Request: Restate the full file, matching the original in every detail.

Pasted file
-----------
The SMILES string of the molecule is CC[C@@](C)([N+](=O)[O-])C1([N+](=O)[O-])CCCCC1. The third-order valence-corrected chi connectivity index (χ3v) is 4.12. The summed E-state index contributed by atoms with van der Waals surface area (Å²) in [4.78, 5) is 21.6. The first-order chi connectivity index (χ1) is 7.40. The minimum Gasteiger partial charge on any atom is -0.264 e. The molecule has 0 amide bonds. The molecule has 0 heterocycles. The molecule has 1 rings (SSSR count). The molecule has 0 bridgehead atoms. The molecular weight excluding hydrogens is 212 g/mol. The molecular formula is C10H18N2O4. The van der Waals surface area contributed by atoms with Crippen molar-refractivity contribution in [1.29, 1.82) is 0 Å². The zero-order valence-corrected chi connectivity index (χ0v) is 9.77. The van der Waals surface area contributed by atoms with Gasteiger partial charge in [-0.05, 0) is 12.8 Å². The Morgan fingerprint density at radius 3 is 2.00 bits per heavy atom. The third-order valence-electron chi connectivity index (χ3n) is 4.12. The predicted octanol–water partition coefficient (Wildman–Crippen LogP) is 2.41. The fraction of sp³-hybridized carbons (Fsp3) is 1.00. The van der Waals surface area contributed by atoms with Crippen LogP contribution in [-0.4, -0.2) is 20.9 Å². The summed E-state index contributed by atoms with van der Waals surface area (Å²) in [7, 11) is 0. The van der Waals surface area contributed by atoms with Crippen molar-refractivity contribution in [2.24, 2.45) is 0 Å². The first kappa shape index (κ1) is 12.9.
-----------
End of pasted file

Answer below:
The SMILES string of the molecule is CC[C@@](C)([N+](=O)[O-])C1([N+](=O)[O-])CCCCC1. The third-order valence-corrected chi connectivity index (χ3v) is 4.12. The summed E-state index contributed by atoms with van der Waals surface area (Å²) in [4.78, 5) is 21.6. The first-order chi connectivity index (χ1) is 7.40. The minimum Gasteiger partial charge on any atom is -0.264 e. The molecule has 0 amide bonds. The molecule has 0 heterocycles. The molecule has 1 rings (SSSR count). The molecule has 0 bridgehead atoms. The molecular weight excluding hydrogens is 212 g/mol. The molecular formula is C10H18N2O4. The van der Waals surface area contributed by atoms with Crippen molar-refractivity contribution in [1.29, 1.82) is 0 Å². The zero-order valence-corrected chi connectivity index (χ0v) is 9.77. The van der Waals surface area contributed by atoms with Gasteiger partial charge in [-0.05, 0) is 12.8 Å². The Morgan fingerprint density at radius 3 is 2.00 bits per heavy atom. The third-order valence-electron chi connectivity index (χ3n) is 4.12. The predicted octanol–water partition coefficient (Wildman–Crippen LogP) is 2.41. The fraction of sp³-hybridized carbons (Fsp3) is 1.00. The van der Waals surface area contributed by atoms with Crippen LogP contribution in [-0.4, -0.2) is 20.9 Å². The summed E-state index contributed by atoms with van der Waals surface area (Å²) in [7, 11) is 0. The van der Waals surface area contributed by atoms with Crippen molar-refractivity contribution in [2.24, 2.45) is 0 Å². The first kappa shape index (κ1) is 12.9.